Disability, Donald Trump, Uncategorized — April 5, 2017 at 4:53 pm

Forget ‘Awareness,’ President Trump, We Need Autism Acceptance


FYI: Fully funding research for autistic people of all ages would help a lot more than just sporting a pin

Who can be mad at something as gauzy as “awareness,” especially when it’s tied to a serious disability like autism?

Given that we’re faced with an administration who is looking to cut everything the government does to aid our physical and mental health, the sight of the White House being turned blue for the first time to spread consciousness about those living with autism should be heartening, right?

But this gesture isn’t warming the hearts of many of those with autism or those who advocate on their behalf. Here’s why.

President Trump began Autism Awareness Month with a proclamation that included the word “cure.” It’s a word that’s “like an atomic bomb in the autism community,” Steve Silberman author of the acclaimed book Neurotribes: The Legacy of Autism and the Future of Neurodiversity told me.

“Trump’s statement about ‘cure’ and his tweets about autism represent a retrograde, misinformed step backwards for autistic people and their families,” Silberman added.

The Autistic Self Advocacy Network called the White House use of the term “a dangerous fringe position.”

I know. This focus on a single word may seem nit-picky given how natural it is for any parent to hope that they will soon find something that will alleviate any suffering for a child and her family. But this framing, and the false hopes it projects, has vast consequences.

“Autism is not a disease,” ShareBlue‘s Matthew Chapman wrote. “It is a different way of being a person, like many other facets of identity. What’s more, many of the quack therapies sold to parents to ‘cure’ autism over the years, from bizarre diets to chelation to deep-tissue castration shots, were outright torture of children, in which some of them died due to these treatments which were supposed to ‘help.'”

This “disease” frame has huge ramifications for research budgets. Silberman noted in a 2015 L.A. Times op-ed that “Less than 2% of the studies funded by the National Institutes of Health in 2010 were devoted to improving the lives of adults on the spectrum.”

Meanwhile, autistic adults without adequate resources can easily be doomed to lives of dependency.

“There are very few programs to help young autistic people transition out of school and into the workplace, even if they’re fully capable of working and very eager to work,” Silberman said in a 2016 address to the United Nations. “Likewise, there are very few options for autistic people who are unable to live without significant support. Many parents of autistic children have told me that they lie awake, night after night, worrying about what will happen to their son or daughter after they die.”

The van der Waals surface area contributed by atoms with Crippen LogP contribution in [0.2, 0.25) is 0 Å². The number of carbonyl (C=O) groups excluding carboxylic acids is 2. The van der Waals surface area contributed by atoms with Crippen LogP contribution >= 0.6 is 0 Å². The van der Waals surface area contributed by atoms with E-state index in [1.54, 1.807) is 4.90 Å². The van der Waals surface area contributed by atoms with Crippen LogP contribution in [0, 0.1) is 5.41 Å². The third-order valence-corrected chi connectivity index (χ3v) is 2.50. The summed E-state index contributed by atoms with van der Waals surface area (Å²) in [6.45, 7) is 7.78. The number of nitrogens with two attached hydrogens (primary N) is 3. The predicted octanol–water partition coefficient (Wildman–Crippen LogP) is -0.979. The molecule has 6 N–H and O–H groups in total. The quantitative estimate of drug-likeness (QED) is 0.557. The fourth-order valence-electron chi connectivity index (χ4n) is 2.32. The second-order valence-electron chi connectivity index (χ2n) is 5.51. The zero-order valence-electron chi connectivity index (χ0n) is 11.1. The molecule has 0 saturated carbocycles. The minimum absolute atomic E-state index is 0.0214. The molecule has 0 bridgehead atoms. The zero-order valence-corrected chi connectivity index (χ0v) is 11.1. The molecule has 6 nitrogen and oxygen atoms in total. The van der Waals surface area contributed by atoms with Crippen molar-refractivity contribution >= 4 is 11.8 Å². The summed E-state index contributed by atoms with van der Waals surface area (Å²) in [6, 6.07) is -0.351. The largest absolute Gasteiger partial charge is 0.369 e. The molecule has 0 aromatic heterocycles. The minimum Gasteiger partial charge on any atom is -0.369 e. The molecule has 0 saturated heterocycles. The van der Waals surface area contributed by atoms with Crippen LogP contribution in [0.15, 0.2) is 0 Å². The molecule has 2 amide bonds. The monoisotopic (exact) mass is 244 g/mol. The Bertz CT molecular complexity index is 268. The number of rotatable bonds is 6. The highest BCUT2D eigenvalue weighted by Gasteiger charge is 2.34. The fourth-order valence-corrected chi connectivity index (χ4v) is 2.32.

Waiting around for medical breakthrough or treating autism like it’s game of Clue that will all be all okay once one discovery is made is just cruel to those who are not living the lives they could be living now.

“Imagine if society had put off the issue of civil rights until the genetics of race were sorted out, or denied wheelchair users access to schools and public buildings while insisting, ‘Someday, with the help of science, everyone will walk,” Silberman said.

This is why he calls the autistic community “one of the largest disenfranchised minorities in the world.”

Trump’s approach to “awareness” is already antiquated and ultimately could be as harmful for those who deal with autism as his pick for the Supreme Court Neil Gorsuch, whose ruling in Thompson R2-J School District v. Luke P. would leave autistic students “sitting idly … awaiting the time when they were old enough to ‘drop out,'” according to Chief Justice John Roberts who wrote for 8-0 majority in the case.

“We need to move beyond autism ‘awareness” to autism acceptance,” Silberman told me,” and reallocate scarce research dollars toward improving the quality of life for autistic people all across the lifespan, promoting better opportunities for autistic people in the workplaces, better housing so people can stay in their communities instead of institutions and finding ways to help autistic people live happier, healthier and safer lives.”

This focus requires that people on the autism spectrum be included in decisions about their lives. Trump has yet to take this approach and to be fair, only one candidate for president ever has.

You can probably guess who that candidate was.